“Meeting new people fills me with anxiety. However, I’ve become more comfortable with networking since I’ve stopped selling!”

Do you ever have self-doubts professionally and personally?

Yes often, and I have bouts of depression too, so I’m prone to introspection. I think lots of us have dark moments, I certainly get fearful and discouraged. However, when I am in good company bad feelings evaporate. It is not that I fake happiness, it’s that with other people I share real pleasure. On occasion the odd individual can make you feel like rubbish. I have been known to write a blog to relieve the anger. Generally I’m pretty good at making the effort to turn up, so I then get to share the reward of whatever is going on. Sitting on the edge of the bed first thing can be the hardest thing, but I find if I can make it through the shower/coffee/dress the world is a kinder place. It’s not a choice to be brave, so much as a lack of any other option. I am nosy, just curious to see what’s around the next corner. I love my board work, and I can thank C-Change, BELMAS and Staying Put for ongoing well-being and an ability to bounce!

If you could be teleported back to spend ten minutes with your 16 year-old self, are there any words of advice you’d give yourself?

Keep badgering on! And be kind!

“For years you may be the only one at the table talking revolution before the conversation changes and others understand that what you have been saying has meaning for them…” I paraphrase. A great ally gave me that advice. Have more patience…I keep forgetting it took me two decades to build the knowledge I have now, I can’t share it all in a day!

“I think lots of us have dark moments, I certainly get fearful and discouraged. However, when I am in good company bad feelings evaporate.”

You spent time living in France. How is life in France different to the UK? Is their value of diversity and inclusion the same?

My father was a Managing Director at Nestlé, so we moved with him. I was born in Switzerland, but was moved to near Paris when I was 2½. I started school there, before I moved to boarding school aged 13. My first memories are of Saint-Germain, and I certainly feel French in many ways. I enjoy good food, fine wine and honest debate. It’s only looking back that I realise how difficult it must have been for a disabled child to get through school in a typical way in France. I was always the first…! Maybe because my mother was a foreigner, she was more able to break the rules? While the reality of daily living was hard on many levels, I’ve kept a romantic view of the good life we had living there. I no doubt benefited from the social activism started by the ’68 student riots and the revolution they inspired. School wasn’t great for reading, writing and arithmetic, but I became a conscientious citizen! One could say it put me in the right place to work in Equality & Diversity for the rest of my life: Liberté, Egalité, Fraternité!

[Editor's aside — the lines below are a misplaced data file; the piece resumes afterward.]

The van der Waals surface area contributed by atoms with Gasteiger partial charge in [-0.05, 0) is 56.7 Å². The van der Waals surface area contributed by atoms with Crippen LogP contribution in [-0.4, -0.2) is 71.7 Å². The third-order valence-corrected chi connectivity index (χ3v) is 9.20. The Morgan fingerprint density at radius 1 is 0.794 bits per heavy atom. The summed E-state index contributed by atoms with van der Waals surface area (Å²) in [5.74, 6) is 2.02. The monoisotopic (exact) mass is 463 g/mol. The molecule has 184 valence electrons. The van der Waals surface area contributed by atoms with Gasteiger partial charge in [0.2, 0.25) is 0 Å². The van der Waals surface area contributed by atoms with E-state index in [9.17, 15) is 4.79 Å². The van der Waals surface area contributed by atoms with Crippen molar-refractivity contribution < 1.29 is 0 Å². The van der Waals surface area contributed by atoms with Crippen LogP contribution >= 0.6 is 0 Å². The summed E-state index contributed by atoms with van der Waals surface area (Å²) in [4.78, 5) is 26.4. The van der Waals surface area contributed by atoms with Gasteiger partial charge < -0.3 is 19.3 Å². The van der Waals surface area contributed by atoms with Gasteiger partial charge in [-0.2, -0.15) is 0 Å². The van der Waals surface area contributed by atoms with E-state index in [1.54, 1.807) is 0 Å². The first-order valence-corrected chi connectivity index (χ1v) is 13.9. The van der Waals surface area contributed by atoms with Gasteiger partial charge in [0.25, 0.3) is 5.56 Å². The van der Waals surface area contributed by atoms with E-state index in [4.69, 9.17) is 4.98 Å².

France is unique in its approach to Human Rights, but a contradiction for me. I see strengths and weaknesses in both places. I celebrate being both, not half of either, which also makes me feel like an outsider wherever I am.

What does the rest of 2016 have in store for you?

Parties, wine and conversation! Seriously, I have a PhD to think about so that might mean reading, reading, reading! I will certainly be thinking and sharing lots, in blog or conversation, so learning, learning, learning. Board work will keep me busy and happy. Every year I look forward to the BELMAS conference in June, yet more opportunity to have deep conversation!

KEEP CONNECTED WITH LAURA AKA MOLE ON TWITTER :

About The Author

Thomas Anderson

Founder and MD of Inclusive Networks. Thomas was Chair of the award winning LGBT network for The Co-operative Group, ‘Respect’ (2011-14). Thomas named the network and designed and managed all of the branding, communications and engagement until he stepped down from the role of Chair in March 2014. He also created the branding, name, was Editor of the quarterly magazine and developed the launch of the UK’s first Inter-Retail LGBT network ‘CheckOUT’. He contributed to the Stonewall Workplace Equality Index 5 Year review. In recognition of his work in the diversity field he was shortlisted for ‘Diversity Champion of the Year’ at the 2013 European Diversity Awards, shortlisted for ‘Role Model of the Year’ at the 2012 Lesbian & Gay Foundation Homo Heroes Awards and shortlisted for the ‘Positive Action’ award at the 2013 Asian Fire Service Association Fair & Diverse Awards. He also won the 2012 ‘Pride of The Co-operative’ award. He was a judge for Scotland's biggest diversity awards, The Icon Awards in 2016, 2017 and 2018.